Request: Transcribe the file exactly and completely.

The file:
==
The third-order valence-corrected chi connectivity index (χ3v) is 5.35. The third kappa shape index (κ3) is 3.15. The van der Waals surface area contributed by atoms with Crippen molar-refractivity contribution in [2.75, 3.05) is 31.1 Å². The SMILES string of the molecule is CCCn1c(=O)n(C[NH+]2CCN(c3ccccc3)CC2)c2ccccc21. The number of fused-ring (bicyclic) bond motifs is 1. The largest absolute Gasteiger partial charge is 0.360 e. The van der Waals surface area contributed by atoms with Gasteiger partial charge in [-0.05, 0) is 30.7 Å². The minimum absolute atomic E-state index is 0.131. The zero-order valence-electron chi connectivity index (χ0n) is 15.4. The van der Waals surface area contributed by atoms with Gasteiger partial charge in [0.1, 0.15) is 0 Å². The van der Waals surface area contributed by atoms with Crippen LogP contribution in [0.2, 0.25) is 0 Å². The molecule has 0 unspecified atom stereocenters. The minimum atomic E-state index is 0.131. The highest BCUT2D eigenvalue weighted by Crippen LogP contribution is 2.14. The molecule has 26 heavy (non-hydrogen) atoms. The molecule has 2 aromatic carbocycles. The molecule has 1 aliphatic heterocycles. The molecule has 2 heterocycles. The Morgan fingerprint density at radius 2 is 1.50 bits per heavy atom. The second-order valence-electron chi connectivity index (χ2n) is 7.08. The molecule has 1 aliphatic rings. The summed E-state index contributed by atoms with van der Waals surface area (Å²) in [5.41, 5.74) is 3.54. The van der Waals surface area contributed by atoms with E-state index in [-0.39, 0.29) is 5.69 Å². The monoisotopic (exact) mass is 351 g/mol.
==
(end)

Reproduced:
The third-order valence-corrected chi connectivity index (χ3v) is 5.35. The third kappa shape index (κ3) is 3.15. The van der Waals surface area contributed by atoms with Crippen molar-refractivity contribution in [2.75, 3.05) is 31.1 Å². The SMILES string of the molecule is CCCn1c(=O)n(C[NH+]2CCN(c3ccccc3)CC2)c2ccccc21. The number of fused-ring (bicyclic) bond motifs is 1. The largest absolute Gasteiger partial charge is 0.360 e. The van der Waals surface area contributed by atoms with Gasteiger partial charge in [-0.05, 0) is 30.7 Å². The minimum absolute atomic E-state index is 0.131. The zero-order valence-electron chi connectivity index (χ0n) is 15.4. The van der Waals surface area contributed by atoms with Gasteiger partial charge in [0.1, 0.15) is 0 Å². The van der Waals surface area contributed by atoms with Crippen LogP contribution in [0.2, 0.25) is 0 Å². The molecule has 0 unspecified atom stereocenters. The minimum atomic E-state index is 0.131. The highest BCUT2D eigenvalue weighted by Crippen LogP contribution is 2.14. The molecule has 26 heavy (non-hydrogen) atoms. The molecule has 2 aromatic carbocycles. The molecule has 1 aliphatic heterocycles. The molecule has 2 heterocycles. The Morgan fingerprint density at radius 2 is 1.50 bits per heavy atom. The second-order valence-electron chi connectivity index (χ2n) is 7.08. The molecule has 1 aliphatic rings. The summed E-state index contributed by atoms with van der Waals surface area (Å²) in [5.41, 5.74) is 3.54. The van der Waals surface area contributed by atoms with E-state index in [-0.39, 0.29) is 5.69 Å². The monoisotopic (exact) mass is 351 g/mol.